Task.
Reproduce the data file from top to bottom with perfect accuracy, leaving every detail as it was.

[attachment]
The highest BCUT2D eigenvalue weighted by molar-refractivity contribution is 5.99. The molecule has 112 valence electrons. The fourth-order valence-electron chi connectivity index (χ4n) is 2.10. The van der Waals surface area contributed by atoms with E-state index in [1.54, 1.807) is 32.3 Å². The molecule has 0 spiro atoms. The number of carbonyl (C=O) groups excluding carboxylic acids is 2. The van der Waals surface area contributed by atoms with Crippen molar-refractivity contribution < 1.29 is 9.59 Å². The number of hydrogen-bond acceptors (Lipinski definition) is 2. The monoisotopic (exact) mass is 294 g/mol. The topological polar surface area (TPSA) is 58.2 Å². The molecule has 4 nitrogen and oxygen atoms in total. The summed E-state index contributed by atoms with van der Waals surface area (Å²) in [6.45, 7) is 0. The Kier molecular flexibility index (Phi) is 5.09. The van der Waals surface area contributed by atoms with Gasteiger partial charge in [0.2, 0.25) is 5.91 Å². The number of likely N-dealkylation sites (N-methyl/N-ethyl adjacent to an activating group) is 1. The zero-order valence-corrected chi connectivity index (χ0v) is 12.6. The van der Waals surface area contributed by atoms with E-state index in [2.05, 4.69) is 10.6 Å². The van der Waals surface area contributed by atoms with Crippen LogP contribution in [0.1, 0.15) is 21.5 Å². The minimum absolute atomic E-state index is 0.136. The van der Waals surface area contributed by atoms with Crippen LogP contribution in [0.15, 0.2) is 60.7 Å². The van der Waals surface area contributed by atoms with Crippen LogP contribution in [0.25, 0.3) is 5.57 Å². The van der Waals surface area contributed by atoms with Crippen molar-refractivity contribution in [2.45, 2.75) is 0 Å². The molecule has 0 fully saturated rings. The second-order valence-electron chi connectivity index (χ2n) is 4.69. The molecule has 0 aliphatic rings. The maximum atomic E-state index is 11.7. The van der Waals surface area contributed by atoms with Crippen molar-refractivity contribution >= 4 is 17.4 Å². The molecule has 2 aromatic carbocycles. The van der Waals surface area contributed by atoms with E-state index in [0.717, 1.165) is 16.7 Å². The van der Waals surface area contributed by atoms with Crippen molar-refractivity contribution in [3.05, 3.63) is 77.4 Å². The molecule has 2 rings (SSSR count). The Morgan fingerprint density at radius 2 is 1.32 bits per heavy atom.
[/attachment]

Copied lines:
The highest BCUT2D eigenvalue weighted by molar-refractivity contribution is 5.99. The molecule has 112 valence electrons. The fourth-order valence-electron chi connectivity index (χ4n) is 2.10. The van der Waals surface area contributed by atoms with E-state index in [1.54, 1.807) is 32.3 Å². The molecule has 0 spiro atoms. The number of carbonyl (C=O) groups excluding carboxylic acids is 2. The van der Waals surface area contributed by atoms with Crippen molar-refractivity contribution < 1.29 is 9.59 Å². The number of hydrogen-bond acceptors (Lipinski definition) is 2. The monoisotopic (exact) mass is 294 g/mol. The topological polar surface area (TPSA) is 58.2 Å². The molecule has 4 nitrogen and oxygen atoms in total. The summed E-state index contributed by atoms with van der Waals surface area (Å²) in [6.45, 7) is 0. The Kier molecular flexibility index (Phi) is 5.09. The van der Waals surface area contributed by atoms with Gasteiger partial charge in [0.2, 0.25) is 5.91 Å². The number of likely N-dealkylation sites (N-methyl/N-ethyl adjacent to an activating group) is 1. The zero-order valence-corrected chi connectivity index (χ0v) is 12.6. The van der Waals surface area contributed by atoms with E-state index in [2.05, 4.69) is 10.6 Å². The van der Waals surface area contributed by atoms with Crippen LogP contribution in [0.1, 0.15) is 21.5 Å². The minimum absolute atomic E-state index is 0.136. The van der Waals surface area contributed by atoms with Crippen LogP contribution in [0.15, 0.2) is 60.7 Å². The van der Waals surface area contributed by atoms with Crippen LogP contribution in [0.25, 0.3) is 5.57 Å². The van der Waals surface area contributed by atoms with Crippen molar-refractivity contribution in [2.45, 2.75) is 0 Å². The molecule has 0 fully saturated rings. The second-order valence-electron chi connectivity index (χ2n) is 4.69. The molecule has 0 aliphatic rings. The maximum atomic E-state index is 11.7. The van der Waals surface area contributed by atoms with Crippen molar-refractivity contribution >= 4 is 17.4 Å². The molecule has 2 aromatic carbocycles. The van der Waals surface area contributed by atoms with E-state index in [0.717, 1.165) is 16.7 Å². The van der Waals surface area contributed by atoms with Crippen molar-refractivity contribution in [3.05, 3.63) is 77.4 Å². The molecule has 2 rings (SSSR count). The Morgan fingerprint density at radius 2 is 1.32 bits per heavy atom.